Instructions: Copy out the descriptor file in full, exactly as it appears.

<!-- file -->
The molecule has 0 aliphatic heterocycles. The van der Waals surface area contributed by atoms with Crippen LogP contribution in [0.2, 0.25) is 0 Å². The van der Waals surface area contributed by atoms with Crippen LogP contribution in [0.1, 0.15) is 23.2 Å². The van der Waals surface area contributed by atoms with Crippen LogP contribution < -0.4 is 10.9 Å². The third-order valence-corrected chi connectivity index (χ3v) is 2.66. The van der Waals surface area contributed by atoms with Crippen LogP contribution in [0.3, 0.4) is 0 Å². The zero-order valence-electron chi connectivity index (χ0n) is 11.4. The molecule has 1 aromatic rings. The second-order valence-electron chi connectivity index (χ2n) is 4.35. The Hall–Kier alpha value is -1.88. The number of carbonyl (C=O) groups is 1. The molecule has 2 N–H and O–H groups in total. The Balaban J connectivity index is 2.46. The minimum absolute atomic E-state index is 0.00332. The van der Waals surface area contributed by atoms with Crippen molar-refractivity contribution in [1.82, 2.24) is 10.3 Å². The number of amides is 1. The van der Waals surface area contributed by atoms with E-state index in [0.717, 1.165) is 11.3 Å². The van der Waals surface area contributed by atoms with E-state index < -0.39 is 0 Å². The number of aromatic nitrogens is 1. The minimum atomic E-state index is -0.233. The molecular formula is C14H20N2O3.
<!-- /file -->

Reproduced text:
The molecule has 0 aliphatic heterocycles. The van der Waals surface area contributed by atoms with Crippen LogP contribution in [0.2, 0.25) is 0 Å². The van der Waals surface area contributed by atoms with Crippen LogP contribution in [0.1, 0.15) is 23.2 Å². The van der Waals surface area contributed by atoms with Crippen LogP contribution < -0.4 is 10.9 Å². The third-order valence-corrected chi connectivity index (χ3v) is 2.66. The van der Waals surface area contributed by atoms with Crippen LogP contribution in [0.3, 0.4) is 0 Å². The zero-order valence-electron chi connectivity index (χ0n) is 11.4. The molecule has 1 aromatic rings. The second-order valence-electron chi connectivity index (χ2n) is 4.35. The Hall–Kier alpha value is -1.88. The number of carbonyl (C=O) groups is 1. The molecule has 2 N–H and O–H groups in total. The Balaban J connectivity index is 2.46. The minimum absolute atomic E-state index is 0.00332. The van der Waals surface area contributed by atoms with Crippen molar-refractivity contribution in [1.82, 2.24) is 10.3 Å². The number of amides is 1. The van der Waals surface area contributed by atoms with E-state index in [0.717, 1.165) is 11.3 Å². The van der Waals surface area contributed by atoms with E-state index < -0.39 is 0 Å². The number of aromatic nitrogens is 1. The minimum atomic E-state index is -0.233. The molecular formula is C14H20N2O3.